Russell Crowe has already established himself as a great actor over the years and while he has done some directing on smaller scale he is finally taking the helm in his first feature film The Water Diviner. Can Crowe bring the same skill behind the camera as he does in front of it or will it get lost in the chaos or the war it follows?
The Water Diviner follows an Australian farmer who travels to Turkey to find his 3 missing sons after the Battle of Gallipoli, in 1915. While staying at a hotel in Istanbul, he meets a beautiful hotel manager and tries to find a way to Gallipoli. The first half of the film is a bit slow paced, but with good reason. It never picks up too much, but isn’t really all that necessary for the story they are telling. This is a story about the human spirit, loss and redemption that is well executed using the back drop of a historical event. Crowe is great in the lead role as usual, but his skills behind the camera are just as good. He has crafted a really good film that uses the landscapes as much as a character as the cast themselves. That is highly important to a film like this as the difference in the places these people come from is a major part to their stories. As mentioned Crowe delivers a great performance that you can see he was passionate about. He brings depth the role that makes you feel his loss and emotional struggles in not only the search for his sons, but also his own guilt. The rest of the cast does a good job as well including Jai Courtney in a more toned down role than he has done in some time. While this is far from an action movie, there are a few war sequences that help to break up the pace a bit and further impact the nature of where this is all heading. There is one scene in particular involving the brothers that packs a huge emotional and physical punch that does so much in such a short amount of time, but also showcases the real turmoil caused by war.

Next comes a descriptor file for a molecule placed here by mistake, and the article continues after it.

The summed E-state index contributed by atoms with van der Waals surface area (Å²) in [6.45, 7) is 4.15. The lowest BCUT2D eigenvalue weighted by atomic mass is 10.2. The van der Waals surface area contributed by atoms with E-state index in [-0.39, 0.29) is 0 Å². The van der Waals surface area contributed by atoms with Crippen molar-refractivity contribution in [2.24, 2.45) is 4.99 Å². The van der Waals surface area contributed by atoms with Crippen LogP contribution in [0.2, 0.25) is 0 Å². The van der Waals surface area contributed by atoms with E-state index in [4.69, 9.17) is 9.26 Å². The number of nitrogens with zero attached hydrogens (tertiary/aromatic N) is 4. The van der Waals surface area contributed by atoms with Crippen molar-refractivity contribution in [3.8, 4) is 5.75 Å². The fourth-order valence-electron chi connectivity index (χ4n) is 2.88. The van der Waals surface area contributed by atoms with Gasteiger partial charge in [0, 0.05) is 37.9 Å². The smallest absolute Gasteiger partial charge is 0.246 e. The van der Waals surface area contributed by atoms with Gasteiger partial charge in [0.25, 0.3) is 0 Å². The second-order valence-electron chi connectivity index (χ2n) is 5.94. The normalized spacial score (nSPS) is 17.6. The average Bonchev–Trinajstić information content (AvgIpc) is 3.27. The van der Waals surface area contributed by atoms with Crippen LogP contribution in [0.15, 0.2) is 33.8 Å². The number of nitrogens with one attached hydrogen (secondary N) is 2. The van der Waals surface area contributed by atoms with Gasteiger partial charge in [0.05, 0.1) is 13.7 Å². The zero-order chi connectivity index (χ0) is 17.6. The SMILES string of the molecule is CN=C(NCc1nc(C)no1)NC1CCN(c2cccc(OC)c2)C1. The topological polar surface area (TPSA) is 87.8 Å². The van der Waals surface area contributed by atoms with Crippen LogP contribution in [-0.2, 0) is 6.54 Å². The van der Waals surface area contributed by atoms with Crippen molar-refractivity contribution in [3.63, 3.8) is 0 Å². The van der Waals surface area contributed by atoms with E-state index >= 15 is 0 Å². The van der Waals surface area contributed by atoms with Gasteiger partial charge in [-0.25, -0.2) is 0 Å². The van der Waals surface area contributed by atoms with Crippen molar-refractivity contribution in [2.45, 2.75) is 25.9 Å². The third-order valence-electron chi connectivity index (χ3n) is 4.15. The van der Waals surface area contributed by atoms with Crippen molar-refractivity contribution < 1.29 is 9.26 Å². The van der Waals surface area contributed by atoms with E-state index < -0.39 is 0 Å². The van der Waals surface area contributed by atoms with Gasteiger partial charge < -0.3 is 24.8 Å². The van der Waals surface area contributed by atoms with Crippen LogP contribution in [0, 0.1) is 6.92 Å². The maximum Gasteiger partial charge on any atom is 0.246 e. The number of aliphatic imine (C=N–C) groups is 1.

This is one of those films that might not resonate with a lot of people hoping for a more war centric film, but it features a good story with a decent amount of meat to chew on without ever getting overly heavy. It is a bit slow throughout with most a necessity, but might be a bit too slow for some. If you are a fan of Crowe then give the film a try as he does have some great skills as a director that rivals his abilities as an actor. It will be interesting to see what he puts out next. In addition to the film, this release features extras including a making of featurette and a special recalling The Battle of Gallipoli.